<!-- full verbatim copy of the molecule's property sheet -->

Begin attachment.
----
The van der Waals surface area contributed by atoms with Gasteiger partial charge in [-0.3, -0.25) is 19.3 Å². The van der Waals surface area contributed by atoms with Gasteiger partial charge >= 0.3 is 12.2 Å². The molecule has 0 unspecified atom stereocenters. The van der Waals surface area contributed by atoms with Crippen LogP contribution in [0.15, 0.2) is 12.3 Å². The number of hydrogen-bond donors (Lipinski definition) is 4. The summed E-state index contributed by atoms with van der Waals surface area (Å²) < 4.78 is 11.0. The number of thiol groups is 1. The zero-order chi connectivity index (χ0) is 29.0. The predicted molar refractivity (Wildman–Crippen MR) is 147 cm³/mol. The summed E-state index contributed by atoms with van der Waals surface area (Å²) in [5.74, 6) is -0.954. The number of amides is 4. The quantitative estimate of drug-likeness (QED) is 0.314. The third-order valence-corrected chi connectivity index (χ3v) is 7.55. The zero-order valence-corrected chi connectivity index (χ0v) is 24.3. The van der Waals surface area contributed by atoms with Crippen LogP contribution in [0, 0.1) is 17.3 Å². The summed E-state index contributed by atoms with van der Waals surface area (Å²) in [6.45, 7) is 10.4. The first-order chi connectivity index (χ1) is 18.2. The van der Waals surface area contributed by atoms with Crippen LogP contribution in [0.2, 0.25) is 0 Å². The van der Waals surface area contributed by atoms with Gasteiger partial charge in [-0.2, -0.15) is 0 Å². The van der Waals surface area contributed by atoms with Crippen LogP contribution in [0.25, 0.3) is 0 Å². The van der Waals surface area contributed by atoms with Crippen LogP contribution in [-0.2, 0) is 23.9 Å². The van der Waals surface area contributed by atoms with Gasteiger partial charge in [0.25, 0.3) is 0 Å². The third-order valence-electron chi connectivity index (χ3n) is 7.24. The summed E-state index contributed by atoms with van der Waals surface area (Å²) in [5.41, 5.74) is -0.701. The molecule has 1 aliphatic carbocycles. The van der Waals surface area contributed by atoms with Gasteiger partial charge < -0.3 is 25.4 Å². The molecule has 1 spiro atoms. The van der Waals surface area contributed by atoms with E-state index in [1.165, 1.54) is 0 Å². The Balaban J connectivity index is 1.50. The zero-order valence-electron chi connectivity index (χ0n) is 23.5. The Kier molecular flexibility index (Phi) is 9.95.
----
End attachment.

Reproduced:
The van der Waals surface area contributed by atoms with Gasteiger partial charge in [-0.3, -0.25) is 19.3 Å². The van der Waals surface area contributed by atoms with Gasteiger partial charge >= 0.3 is 12.2 Å². The molecule has 0 unspecified atom stereocenters. The van der Waals surface area contributed by atoms with Crippen LogP contribution in [0.15, 0.2) is 12.3 Å². The number of hydrogen-bond donors (Lipinski definition) is 4. The summed E-state index contributed by atoms with van der Waals surface area (Å²) < 4.78 is 11.0. The number of thiol groups is 1. The zero-order chi connectivity index (χ0) is 29.0. The predicted molar refractivity (Wildman–Crippen MR) is 147 cm³/mol. The summed E-state index contributed by atoms with van der Waals surface area (Å²) in [5.74, 6) is -0.954. The number of amides is 4. The quantitative estimate of drug-likeness (QED) is 0.314. The third-order valence-corrected chi connectivity index (χ3v) is 7.55. The zero-order valence-corrected chi connectivity index (χ0v) is 24.3. The van der Waals surface area contributed by atoms with Crippen LogP contribution in [0, 0.1) is 17.3 Å². The summed E-state index contributed by atoms with van der Waals surface area (Å²) in [6.45, 7) is 10.4. The first-order chi connectivity index (χ1) is 18.2. The van der Waals surface area contributed by atoms with Crippen LogP contribution in [0.2, 0.25) is 0 Å². The van der Waals surface area contributed by atoms with Gasteiger partial charge in [-0.2, -0.15) is 0 Å². The van der Waals surface area contributed by atoms with Crippen LogP contribution in [0.25, 0.3) is 0 Å². The van der Waals surface area contributed by atoms with Crippen LogP contribution in [-0.2, 0) is 23.9 Å². The van der Waals surface area contributed by atoms with Gasteiger partial charge in [0.25, 0.3) is 0 Å². The third-order valence-electron chi connectivity index (χ3n) is 7.24. The summed E-state index contributed by atoms with van der Waals surface area (Å²) in [5.41, 5.74) is -0.701. The molecule has 1 aliphatic carbocycles. The van der Waals surface area contributed by atoms with Gasteiger partial charge < -0.3 is 25.4 Å². The molecule has 1 spiro atoms. The van der Waals surface area contributed by atoms with E-state index in [1.165, 1.54) is 0 Å². The Balaban J connectivity index is 1.50. The zero-order valence-electron chi connectivity index (χ0n) is 23.5. The Kier molecular flexibility index (Phi) is 9.95.